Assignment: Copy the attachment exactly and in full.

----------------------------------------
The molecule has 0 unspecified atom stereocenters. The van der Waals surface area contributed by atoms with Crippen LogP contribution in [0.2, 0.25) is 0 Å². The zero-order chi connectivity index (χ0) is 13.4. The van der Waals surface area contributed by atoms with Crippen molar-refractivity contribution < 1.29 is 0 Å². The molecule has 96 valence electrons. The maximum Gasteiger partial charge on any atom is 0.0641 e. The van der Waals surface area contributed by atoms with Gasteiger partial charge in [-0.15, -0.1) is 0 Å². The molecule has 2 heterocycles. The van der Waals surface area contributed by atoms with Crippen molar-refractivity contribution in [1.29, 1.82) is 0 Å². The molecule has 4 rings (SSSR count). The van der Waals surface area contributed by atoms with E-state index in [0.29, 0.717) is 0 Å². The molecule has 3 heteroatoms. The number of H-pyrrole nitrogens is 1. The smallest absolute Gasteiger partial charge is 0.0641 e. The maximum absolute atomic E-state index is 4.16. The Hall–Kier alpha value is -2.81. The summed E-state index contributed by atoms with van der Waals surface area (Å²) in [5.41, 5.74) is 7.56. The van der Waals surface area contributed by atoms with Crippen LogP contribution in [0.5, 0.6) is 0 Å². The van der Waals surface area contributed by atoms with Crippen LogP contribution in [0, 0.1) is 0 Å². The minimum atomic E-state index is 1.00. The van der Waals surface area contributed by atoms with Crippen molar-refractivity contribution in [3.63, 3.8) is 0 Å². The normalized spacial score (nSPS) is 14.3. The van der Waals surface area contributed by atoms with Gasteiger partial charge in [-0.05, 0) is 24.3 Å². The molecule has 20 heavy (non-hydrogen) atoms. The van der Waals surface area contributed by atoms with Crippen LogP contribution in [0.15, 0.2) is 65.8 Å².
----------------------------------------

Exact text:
The molecule has 0 unspecified atom stereocenters. The van der Waals surface area contributed by atoms with Crippen LogP contribution in [0.2, 0.25) is 0 Å². The zero-order chi connectivity index (χ0) is 13.4. The van der Waals surface area contributed by atoms with Crippen molar-refractivity contribution < 1.29 is 0 Å². The molecule has 96 valence electrons. The maximum Gasteiger partial charge on any atom is 0.0641 e. The van der Waals surface area contributed by atoms with Gasteiger partial charge in [-0.15, -0.1) is 0 Å². The molecule has 2 heterocycles. The van der Waals surface area contributed by atoms with Crippen molar-refractivity contribution in [1.29, 1.82) is 0 Å². The molecule has 4 rings (SSSR count). The van der Waals surface area contributed by atoms with E-state index in [0.29, 0.717) is 0 Å². The molecule has 3 heteroatoms. The number of H-pyrrole nitrogens is 1. The smallest absolute Gasteiger partial charge is 0.0641 e. The maximum absolute atomic E-state index is 4.16. The Hall–Kier alpha value is -2.81. The summed E-state index contributed by atoms with van der Waals surface area (Å²) in [5.41, 5.74) is 7.56. The van der Waals surface area contributed by atoms with Crippen LogP contribution in [0.5, 0.6) is 0 Å². The van der Waals surface area contributed by atoms with Crippen LogP contribution in [0, 0.1) is 0 Å². The minimum atomic E-state index is 1.00. The van der Waals surface area contributed by atoms with Crippen molar-refractivity contribution in [3.63, 3.8) is 0 Å². The normalized spacial score (nSPS) is 14.3. The van der Waals surface area contributed by atoms with Gasteiger partial charge in [-0.05, 0) is 24.3 Å². The molecule has 20 heavy (non-hydrogen) atoms. The van der Waals surface area contributed by atoms with Crippen LogP contribution in [0.15, 0.2) is 65.8 Å².